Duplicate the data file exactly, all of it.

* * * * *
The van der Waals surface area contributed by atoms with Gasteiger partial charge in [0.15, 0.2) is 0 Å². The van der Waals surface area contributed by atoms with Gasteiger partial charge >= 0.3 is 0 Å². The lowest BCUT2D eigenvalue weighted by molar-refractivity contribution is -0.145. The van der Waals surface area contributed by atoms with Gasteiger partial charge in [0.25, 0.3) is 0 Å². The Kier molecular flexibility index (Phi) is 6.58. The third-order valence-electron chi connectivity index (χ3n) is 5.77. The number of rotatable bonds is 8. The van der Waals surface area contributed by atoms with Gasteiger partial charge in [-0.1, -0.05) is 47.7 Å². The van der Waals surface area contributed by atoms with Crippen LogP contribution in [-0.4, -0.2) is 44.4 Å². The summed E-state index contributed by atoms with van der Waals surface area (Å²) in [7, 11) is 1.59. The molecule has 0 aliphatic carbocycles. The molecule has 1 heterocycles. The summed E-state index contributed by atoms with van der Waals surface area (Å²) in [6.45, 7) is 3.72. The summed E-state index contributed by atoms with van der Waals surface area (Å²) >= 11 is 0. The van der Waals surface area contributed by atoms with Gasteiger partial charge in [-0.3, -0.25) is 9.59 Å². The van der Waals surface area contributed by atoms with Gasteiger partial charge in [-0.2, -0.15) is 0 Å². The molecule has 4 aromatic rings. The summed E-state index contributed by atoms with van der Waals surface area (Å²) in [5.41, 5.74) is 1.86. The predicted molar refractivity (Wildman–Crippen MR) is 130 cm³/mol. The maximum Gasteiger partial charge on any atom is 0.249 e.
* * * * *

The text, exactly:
The van der Waals surface area contributed by atoms with Gasteiger partial charge in [0.15, 0.2) is 0 Å². The van der Waals surface area contributed by atoms with Gasteiger partial charge >= 0.3 is 0 Å². The lowest BCUT2D eigenvalue weighted by molar-refractivity contribution is -0.145. The van der Waals surface area contributed by atoms with Gasteiger partial charge in [0.25, 0.3) is 0 Å². The Kier molecular flexibility index (Phi) is 6.58. The third-order valence-electron chi connectivity index (χ3n) is 5.77. The number of rotatable bonds is 8. The van der Waals surface area contributed by atoms with Gasteiger partial charge in [-0.1, -0.05) is 47.7 Å². The van der Waals surface area contributed by atoms with Crippen LogP contribution in [-0.4, -0.2) is 44.4 Å². The summed E-state index contributed by atoms with van der Waals surface area (Å²) in [7, 11) is 1.59. The molecule has 0 aliphatic carbocycles. The molecule has 1 heterocycles. The summed E-state index contributed by atoms with van der Waals surface area (Å²) in [6.45, 7) is 3.72. The summed E-state index contributed by atoms with van der Waals surface area (Å²) >= 11 is 0. The van der Waals surface area contributed by atoms with Gasteiger partial charge in [-0.3, -0.25) is 9.59 Å². The van der Waals surface area contributed by atoms with Gasteiger partial charge in [-0.2, -0.15) is 0 Å². The molecule has 4 aromatic rings. The summed E-state index contributed by atoms with van der Waals surface area (Å²) in [5.41, 5.74) is 1.86. The predicted molar refractivity (Wildman–Crippen MR) is 130 cm³/mol. The maximum Gasteiger partial charge on any atom is 0.249 e.